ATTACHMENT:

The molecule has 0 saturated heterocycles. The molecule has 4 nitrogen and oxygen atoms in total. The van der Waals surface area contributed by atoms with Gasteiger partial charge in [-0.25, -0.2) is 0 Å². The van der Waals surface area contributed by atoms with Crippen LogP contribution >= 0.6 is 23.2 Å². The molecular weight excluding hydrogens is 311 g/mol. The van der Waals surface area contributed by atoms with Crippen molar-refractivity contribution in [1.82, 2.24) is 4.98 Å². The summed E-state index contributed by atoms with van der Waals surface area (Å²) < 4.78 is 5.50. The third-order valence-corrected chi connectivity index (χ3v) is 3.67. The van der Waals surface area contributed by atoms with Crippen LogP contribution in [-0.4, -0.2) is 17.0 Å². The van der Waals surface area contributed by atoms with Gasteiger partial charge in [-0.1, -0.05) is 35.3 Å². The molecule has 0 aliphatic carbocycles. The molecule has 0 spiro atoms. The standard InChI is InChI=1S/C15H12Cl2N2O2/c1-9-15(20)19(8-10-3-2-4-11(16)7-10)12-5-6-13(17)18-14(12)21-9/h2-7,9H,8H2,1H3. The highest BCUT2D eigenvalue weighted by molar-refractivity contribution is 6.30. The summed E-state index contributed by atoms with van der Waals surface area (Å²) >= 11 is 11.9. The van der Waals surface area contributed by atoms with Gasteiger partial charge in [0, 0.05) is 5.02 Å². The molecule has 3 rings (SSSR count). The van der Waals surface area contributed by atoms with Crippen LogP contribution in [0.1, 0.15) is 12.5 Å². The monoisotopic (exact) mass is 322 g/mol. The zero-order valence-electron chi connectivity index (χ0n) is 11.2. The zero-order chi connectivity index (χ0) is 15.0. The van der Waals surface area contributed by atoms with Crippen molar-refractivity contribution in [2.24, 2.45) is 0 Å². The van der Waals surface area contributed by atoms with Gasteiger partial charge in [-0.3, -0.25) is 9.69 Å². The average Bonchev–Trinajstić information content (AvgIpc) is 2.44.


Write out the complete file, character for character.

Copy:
The molecule has 0 saturated heterocycles. The molecule has 4 nitrogen and oxygen atoms in total. The van der Waals surface area contributed by atoms with Gasteiger partial charge in [-0.25, -0.2) is 0 Å². The van der Waals surface area contributed by atoms with Crippen LogP contribution >= 0.6 is 23.2 Å². The molecular weight excluding hydrogens is 311 g/mol. The van der Waals surface area contributed by atoms with Crippen molar-refractivity contribution in [1.82, 2.24) is 4.98 Å². The summed E-state index contributed by atoms with van der Waals surface area (Å²) < 4.78 is 5.50. The third-order valence-corrected chi connectivity index (χ3v) is 3.67. The van der Waals surface area contributed by atoms with Crippen LogP contribution in [-0.4, -0.2) is 17.0 Å². The van der Waals surface area contributed by atoms with Gasteiger partial charge in [-0.1, -0.05) is 35.3 Å². The molecule has 0 aliphatic carbocycles. The molecule has 0 spiro atoms. The standard InChI is InChI=1S/C15H12Cl2N2O2/c1-9-15(20)19(8-10-3-2-4-11(16)7-10)12-5-6-13(17)18-14(12)21-9/h2-7,9H,8H2,1H3. The highest BCUT2D eigenvalue weighted by molar-refractivity contribution is 6.30. The summed E-state index contributed by atoms with van der Waals surface area (Å²) >= 11 is 11.9. The van der Waals surface area contributed by atoms with Gasteiger partial charge in [0, 0.05) is 5.02 Å². The molecule has 3 rings (SSSR count). The van der Waals surface area contributed by atoms with Crippen LogP contribution in [0.1, 0.15) is 12.5 Å². The monoisotopic (exact) mass is 322 g/mol. The zero-order valence-electron chi connectivity index (χ0n) is 11.2. The zero-order chi connectivity index (χ0) is 15.0. The van der Waals surface area contributed by atoms with Crippen molar-refractivity contribution in [2.24, 2.45) is 0 Å². The van der Waals surface area contributed by atoms with Gasteiger partial charge in [-0.3, -0.25) is 9.69 Å². The average Bonchev–Trinajstić information content (AvgIpc) is 2.44.